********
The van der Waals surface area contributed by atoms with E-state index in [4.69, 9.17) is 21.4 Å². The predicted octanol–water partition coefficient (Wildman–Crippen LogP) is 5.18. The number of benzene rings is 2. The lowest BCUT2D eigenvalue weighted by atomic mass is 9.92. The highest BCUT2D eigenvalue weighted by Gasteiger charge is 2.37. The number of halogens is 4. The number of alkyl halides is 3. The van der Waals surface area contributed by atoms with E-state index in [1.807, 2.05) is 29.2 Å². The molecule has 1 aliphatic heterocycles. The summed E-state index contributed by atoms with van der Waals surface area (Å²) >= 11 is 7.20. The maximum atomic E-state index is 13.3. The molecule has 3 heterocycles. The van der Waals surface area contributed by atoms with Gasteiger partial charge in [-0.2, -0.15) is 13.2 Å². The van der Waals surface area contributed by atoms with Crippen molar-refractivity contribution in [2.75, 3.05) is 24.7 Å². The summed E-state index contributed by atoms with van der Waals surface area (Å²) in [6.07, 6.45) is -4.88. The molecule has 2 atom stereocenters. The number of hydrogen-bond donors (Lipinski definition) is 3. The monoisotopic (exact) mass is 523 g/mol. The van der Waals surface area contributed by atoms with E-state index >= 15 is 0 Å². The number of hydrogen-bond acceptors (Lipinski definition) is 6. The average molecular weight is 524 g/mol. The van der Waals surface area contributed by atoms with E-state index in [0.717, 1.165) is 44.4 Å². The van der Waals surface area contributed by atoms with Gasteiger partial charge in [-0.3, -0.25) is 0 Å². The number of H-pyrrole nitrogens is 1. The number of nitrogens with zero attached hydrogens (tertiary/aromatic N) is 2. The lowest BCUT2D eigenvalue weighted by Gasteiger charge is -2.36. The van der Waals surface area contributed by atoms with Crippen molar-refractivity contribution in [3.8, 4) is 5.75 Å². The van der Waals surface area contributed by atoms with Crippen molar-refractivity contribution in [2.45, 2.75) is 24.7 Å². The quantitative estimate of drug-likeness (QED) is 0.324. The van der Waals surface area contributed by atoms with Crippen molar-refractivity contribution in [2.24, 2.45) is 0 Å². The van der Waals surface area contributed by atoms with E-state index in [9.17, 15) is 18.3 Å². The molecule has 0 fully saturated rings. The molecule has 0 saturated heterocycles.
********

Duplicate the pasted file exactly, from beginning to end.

The van der Waals surface area contributed by atoms with E-state index in [4.69, 9.17) is 21.4 Å². The predicted octanol–water partition coefficient (Wildman–Crippen LogP) is 5.18. The number of benzene rings is 2. The lowest BCUT2D eigenvalue weighted by atomic mass is 9.92. The highest BCUT2D eigenvalue weighted by Gasteiger charge is 2.37. The number of halogens is 4. The number of alkyl halides is 3. The van der Waals surface area contributed by atoms with E-state index in [1.807, 2.05) is 29.2 Å². The molecule has 1 aliphatic heterocycles. The summed E-state index contributed by atoms with van der Waals surface area (Å²) >= 11 is 7.20. The maximum atomic E-state index is 13.3. The molecule has 3 heterocycles. The van der Waals surface area contributed by atoms with Gasteiger partial charge in [-0.2, -0.15) is 13.2 Å². The van der Waals surface area contributed by atoms with Crippen molar-refractivity contribution in [2.75, 3.05) is 24.7 Å². The summed E-state index contributed by atoms with van der Waals surface area (Å²) in [6.07, 6.45) is -4.88. The molecule has 2 atom stereocenters. The number of hydrogen-bond donors (Lipinski definition) is 3. The monoisotopic (exact) mass is 523 g/mol. The van der Waals surface area contributed by atoms with E-state index >= 15 is 0 Å². The number of hydrogen-bond acceptors (Lipinski definition) is 6. The average molecular weight is 524 g/mol. The van der Waals surface area contributed by atoms with E-state index in [0.717, 1.165) is 44.4 Å². The van der Waals surface area contributed by atoms with Gasteiger partial charge in [-0.3, -0.25) is 0 Å². The number of H-pyrrole nitrogens is 1. The number of nitrogens with zero attached hydrogens (tertiary/aromatic N) is 2. The lowest BCUT2D eigenvalue weighted by Gasteiger charge is -2.36. The van der Waals surface area contributed by atoms with Crippen molar-refractivity contribution in [3.8, 4) is 5.75 Å². The van der Waals surface area contributed by atoms with Crippen molar-refractivity contribution in [2.45, 2.75) is 24.7 Å². The quantitative estimate of drug-likeness (QED) is 0.324. The van der Waals surface area contributed by atoms with Crippen molar-refractivity contribution in [2.24, 2.45) is 0 Å². The van der Waals surface area contributed by atoms with E-state index in [9.17, 15) is 18.3 Å². The molecule has 0 fully saturated rings. The molecule has 0 saturated heterocycles.